W3C home > Mailing lists > Public > public-webapi@w3.org > May 2006

Re: Window: rewrite Navigation section, added History

From: Jim Ley <jim@jibbering.com>
Date: Mon, 1 May 2006 16:13:29 +0100
Message-ID: <015e01c66d32$c940d720$af01a8c0@Sniff>
To: "Web APIs WG \(public\)" <public-webapi@w3.org>

"Maciej Stachowiak" <mjs@apple.com>
> Anyway, comments welcome even though there are still a handful of  pieces 
> missing. Let me know especially if the text is hard to  understand or 
> appears to overconstrain implementations.

Looking good, but a few comments:

location.reload()  do we not want to list location.reload(true) too?

| Should define which objects are replaced on a navigation and which aren't.
| Window is not replaced,

Not sure that this means, but in that Window is also the global script 
object, care needs to be taken.

Is DocumentWindow really necessary?  It's a relatively new kid on the block, 
and redundant with Window.location

| A normative requirement that UAs implement some security policy
| that is in line with some general principles of cross-site scripting 
security,
| with exemptions allowed for "trusted" content.

I don't think it should be a requirement that any particular security 
mechanism is required, it's perfectly reasonable to implement the object in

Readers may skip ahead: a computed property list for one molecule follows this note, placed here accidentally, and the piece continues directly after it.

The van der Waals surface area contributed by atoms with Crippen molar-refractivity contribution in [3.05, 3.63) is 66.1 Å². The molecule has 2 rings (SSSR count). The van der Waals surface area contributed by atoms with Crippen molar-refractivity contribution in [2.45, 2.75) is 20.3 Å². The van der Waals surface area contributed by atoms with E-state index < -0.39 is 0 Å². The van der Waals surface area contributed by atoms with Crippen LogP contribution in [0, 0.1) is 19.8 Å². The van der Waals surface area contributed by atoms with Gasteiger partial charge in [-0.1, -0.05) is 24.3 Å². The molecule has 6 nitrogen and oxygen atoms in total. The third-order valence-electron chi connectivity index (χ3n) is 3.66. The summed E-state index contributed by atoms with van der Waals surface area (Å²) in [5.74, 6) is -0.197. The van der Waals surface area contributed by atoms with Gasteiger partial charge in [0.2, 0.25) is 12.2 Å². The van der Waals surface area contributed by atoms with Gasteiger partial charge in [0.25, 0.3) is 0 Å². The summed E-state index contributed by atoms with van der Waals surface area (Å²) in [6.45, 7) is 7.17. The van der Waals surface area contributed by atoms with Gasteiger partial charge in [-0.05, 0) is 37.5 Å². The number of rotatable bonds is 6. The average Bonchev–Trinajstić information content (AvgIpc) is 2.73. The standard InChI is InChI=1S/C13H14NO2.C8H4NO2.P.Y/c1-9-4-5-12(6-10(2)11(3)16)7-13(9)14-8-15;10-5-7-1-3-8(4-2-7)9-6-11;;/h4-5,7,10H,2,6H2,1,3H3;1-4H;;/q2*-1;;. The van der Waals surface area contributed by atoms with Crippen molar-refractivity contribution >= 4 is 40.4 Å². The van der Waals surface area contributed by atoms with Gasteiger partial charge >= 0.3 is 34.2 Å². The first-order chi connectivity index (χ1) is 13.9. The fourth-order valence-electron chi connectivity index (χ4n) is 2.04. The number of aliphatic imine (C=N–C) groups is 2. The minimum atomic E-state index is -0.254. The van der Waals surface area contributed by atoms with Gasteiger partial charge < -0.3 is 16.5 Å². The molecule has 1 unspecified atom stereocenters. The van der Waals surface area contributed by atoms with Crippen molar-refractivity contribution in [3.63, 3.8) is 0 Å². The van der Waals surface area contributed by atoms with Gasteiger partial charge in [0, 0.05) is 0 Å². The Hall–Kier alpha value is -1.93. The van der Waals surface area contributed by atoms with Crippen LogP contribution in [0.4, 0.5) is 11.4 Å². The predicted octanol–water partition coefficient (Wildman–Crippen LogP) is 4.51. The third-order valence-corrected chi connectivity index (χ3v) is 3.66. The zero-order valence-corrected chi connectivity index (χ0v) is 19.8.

a wholely trusted environment, and there's no reason to make them.

| Specific cases where access and navigation must be allowed, 
notwithstanding
| any additional security restrictions (anything from the same origin).

There should be no cases where a client MUST do something due to security, 
it's got to be down to the UA (mainly because a UA is going to do whatever 
it needs to to be secure, so it will ignore the MUST anyway)

| Normative restrictions on what may be considered "trusted" content (MUST
| be from a specific known location, MUST NOT be transmitted over a network
| via an insecure protocol -- so you can't just say "my UA considers all 
content
| to be trusted" or "my company's homepage sent over non-SSL http is 
trusted".

There's absolutely no reason why I should not be able to choose that a non 
SSL page supplied only within the VPN of my system is trusted, nor any 
reason why SSL would automatically make a site more able to be trusted, 
again the restriction is too extreme.  (Basically I'd prefer everything was 
examples of existing security models, but whatever you do make sure it's 
secure type wording, rather than any specific requirements)

The other thing is some language to deal with clashes of names, you say you 
need a unique name, but currently there is no restriction on uniqueness of 
names.

Cheers,

Jim. 
Received on Monday, 1 May 2006 15:20:53 GMT

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